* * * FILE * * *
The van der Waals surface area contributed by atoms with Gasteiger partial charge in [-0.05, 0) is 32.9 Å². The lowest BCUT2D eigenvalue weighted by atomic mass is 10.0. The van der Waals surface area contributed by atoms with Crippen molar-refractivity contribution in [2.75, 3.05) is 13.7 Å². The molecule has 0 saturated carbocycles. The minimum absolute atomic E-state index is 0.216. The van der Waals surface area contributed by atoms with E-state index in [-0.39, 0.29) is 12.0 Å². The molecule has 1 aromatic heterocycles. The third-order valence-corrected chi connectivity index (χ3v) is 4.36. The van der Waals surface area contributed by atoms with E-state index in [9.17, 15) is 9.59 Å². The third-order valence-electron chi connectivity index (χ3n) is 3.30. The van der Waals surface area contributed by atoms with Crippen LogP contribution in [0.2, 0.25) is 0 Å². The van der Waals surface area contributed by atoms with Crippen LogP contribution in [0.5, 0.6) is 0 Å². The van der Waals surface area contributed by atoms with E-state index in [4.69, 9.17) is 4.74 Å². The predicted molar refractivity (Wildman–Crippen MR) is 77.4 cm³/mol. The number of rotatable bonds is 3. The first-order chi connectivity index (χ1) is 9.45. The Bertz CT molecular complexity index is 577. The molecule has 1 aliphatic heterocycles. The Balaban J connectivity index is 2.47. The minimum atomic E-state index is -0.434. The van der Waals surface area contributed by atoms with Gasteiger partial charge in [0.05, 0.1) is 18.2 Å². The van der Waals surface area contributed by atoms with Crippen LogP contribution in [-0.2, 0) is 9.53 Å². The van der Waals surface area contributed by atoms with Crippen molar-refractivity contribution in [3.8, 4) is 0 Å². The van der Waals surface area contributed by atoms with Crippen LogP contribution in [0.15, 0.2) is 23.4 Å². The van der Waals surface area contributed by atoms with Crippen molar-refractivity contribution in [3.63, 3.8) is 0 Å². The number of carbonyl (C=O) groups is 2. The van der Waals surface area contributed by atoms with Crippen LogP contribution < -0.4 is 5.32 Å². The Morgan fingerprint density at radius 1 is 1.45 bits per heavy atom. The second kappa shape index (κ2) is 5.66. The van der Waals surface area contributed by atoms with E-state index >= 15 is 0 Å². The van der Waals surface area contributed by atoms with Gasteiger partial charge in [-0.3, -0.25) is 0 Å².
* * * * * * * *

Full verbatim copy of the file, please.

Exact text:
The van der Waals surface area contributed by atoms with Gasteiger partial charge in [-0.05, 0) is 32.9 Å². The lowest BCUT2D eigenvalue weighted by atomic mass is 10.0. The van der Waals surface area contributed by atoms with Crippen molar-refractivity contribution in [2.75, 3.05) is 13.7 Å². The molecule has 0 saturated carbocycles. The minimum absolute atomic E-state index is 0.216. The van der Waals surface area contributed by atoms with E-state index in [-0.39, 0.29) is 12.0 Å². The molecule has 1 aromatic heterocycles. The third-order valence-corrected chi connectivity index (χ3v) is 4.36. The van der Waals surface area contributed by atoms with E-state index in [9.17, 15) is 9.59 Å². The third-order valence-electron chi connectivity index (χ3n) is 3.30. The van der Waals surface area contributed by atoms with Crippen LogP contribution in [0.2, 0.25) is 0 Å². The van der Waals surface area contributed by atoms with Crippen LogP contribution in [0.5, 0.6) is 0 Å². The van der Waals surface area contributed by atoms with E-state index in [4.69, 9.17) is 4.74 Å². The predicted molar refractivity (Wildman–Crippen MR) is 77.4 cm³/mol. The number of rotatable bonds is 3. The first-order chi connectivity index (χ1) is 9.45. The Bertz CT molecular complexity index is 577. The molecule has 1 aliphatic heterocycles. The Balaban J connectivity index is 2.47. The minimum atomic E-state index is -0.434. The van der Waals surface area contributed by atoms with Gasteiger partial charge in [0.05, 0.1) is 18.2 Å². The van der Waals surface area contributed by atoms with Crippen LogP contribution in [-0.2, 0) is 9.53 Å². The van der Waals surface area contributed by atoms with Crippen molar-refractivity contribution in [3.8, 4) is 0 Å². The van der Waals surface area contributed by atoms with Crippen LogP contribution in [0.15, 0.2) is 23.4 Å². The van der Waals surface area contributed by atoms with Crippen molar-refractivity contribution in [3.63, 3.8) is 0 Å². The number of carbonyl (C=O) groups is 2. The van der Waals surface area contributed by atoms with Crippen LogP contribution < -0.4 is 5.32 Å². The Morgan fingerprint density at radius 1 is 1.45 bits per heavy atom. The second kappa shape index (κ2) is 5.66. The van der Waals surface area contributed by atoms with E-state index >= 15 is 0 Å². The van der Waals surface area contributed by atoms with Gasteiger partial charge in [-0.3, -0.25) is 0 Å².